By the Kristina M. Box, MD, FACOG and The Honorable Luke Kenley.
In American history, gains in life expectancy and quality of life can be attributed to investments in public health infrastructure. Diseases such as cholera and typhoid have been largely eliminated due to improvements in sanitation, immunizations have prevented death and disability from polio, whooping cough, measles, and five different cancers, and countless children have avoided lifelong health effects from lead exposure.
Unfortunately, life expectancy in Indiana has been declining for the first time in generations, falling to 77.1 years in 2018. This decline, which places us 40th nationally for life expectancy, can be attributed in large part to increases in drug overdoses and increasing burdens of chronic disease such as diabetes, cancers and heart disease related to our high obesity and smoking rates. But it also is a reflection on the state of our public health system, which forms the foundation of many efforts to prevent and address these risk factors.
Indiana Gov. Eric J. Holcomb has recognized the importance of public health through numerous initiatives designed to address the opioid epidemic, reduce Indiana’s infant and maternal mortality rates, and create easier access to mental health services. The two-year-long COVID-19 pandemic added a new emphasis to the state’s work and led to an Executive Order in August that established a 15-member commission to analyze Indiana’s current public health system, identify strengths and weaknesses, and make recommendations to improve the delivery of public health services to ensure that every Hoosier has equal access to these essential public health services, regardless of who they are or where they live or work.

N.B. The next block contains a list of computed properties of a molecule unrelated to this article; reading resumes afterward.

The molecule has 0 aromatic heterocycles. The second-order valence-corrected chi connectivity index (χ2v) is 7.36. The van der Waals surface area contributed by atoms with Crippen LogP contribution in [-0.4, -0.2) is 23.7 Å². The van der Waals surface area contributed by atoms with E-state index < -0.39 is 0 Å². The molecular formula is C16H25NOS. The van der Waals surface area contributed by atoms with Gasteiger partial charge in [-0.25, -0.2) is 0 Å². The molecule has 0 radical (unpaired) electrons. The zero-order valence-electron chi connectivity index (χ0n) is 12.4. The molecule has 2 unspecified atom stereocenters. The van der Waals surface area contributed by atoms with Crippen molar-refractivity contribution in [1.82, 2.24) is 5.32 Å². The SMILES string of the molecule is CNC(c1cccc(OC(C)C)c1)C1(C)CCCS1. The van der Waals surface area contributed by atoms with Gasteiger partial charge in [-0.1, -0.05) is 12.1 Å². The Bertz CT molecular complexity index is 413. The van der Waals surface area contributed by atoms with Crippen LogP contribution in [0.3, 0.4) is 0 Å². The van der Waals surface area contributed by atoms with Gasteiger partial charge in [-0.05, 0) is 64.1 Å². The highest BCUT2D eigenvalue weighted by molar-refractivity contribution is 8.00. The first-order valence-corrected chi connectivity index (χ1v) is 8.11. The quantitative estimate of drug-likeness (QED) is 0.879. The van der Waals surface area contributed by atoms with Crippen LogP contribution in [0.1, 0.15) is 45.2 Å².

“Indiana has 94 local health departments, but not all of them are created equal in terms of their resources, and that leads to inequities in how public health services are delivered across the state,” said State Health Commissioner Kris Box, M.D., FACOG. “By taking a deeper dive into foundational aspects of public health, the commission will be able to identify opportunities to improve so that we can better protect the health of Hoosiers.”
Box said workforce shortages, chronic underfunding and an aging infrastructure are just part of the equation.
Multiple studies document public health return on investment, some as high as 14-to-1. In an era of increasing health care costs, keeping people healthy from the start is important so that they do not need costly interventions later.
The commission is co-chaired by Dr. Judy Monroe, a former Indiana health commissioner who now serves as president and CEO of the CDC Foundation, and former state Sen. Luke Kenley, who guided many state budgets to passage. Former Congresswoman Susan Brooks serves as the citizen advisor, and members include representatives from hospitals, rural health, local health departments, minority health organizations, workforce, academic, and local governments.
During monthly public meetings conducted since September, it has closely examined six key areas of focus: governance and services, funding, workforce, emergency preparedness, data analytics, and the integration of childhood and adolescent health services. The commission also has hosted seven listening tours across the state, from Whiting to Jasper, to gather public and stakeholder input about the challenges public health faces.
That input, as well as the Commission’s deep dives into its focus areas, will culminate in a report to the Governor this summer and the development of legislation designed to address some of public health’s most pressing needs.
To learn more about the Commission’s work, visit www.in.gov/gphc.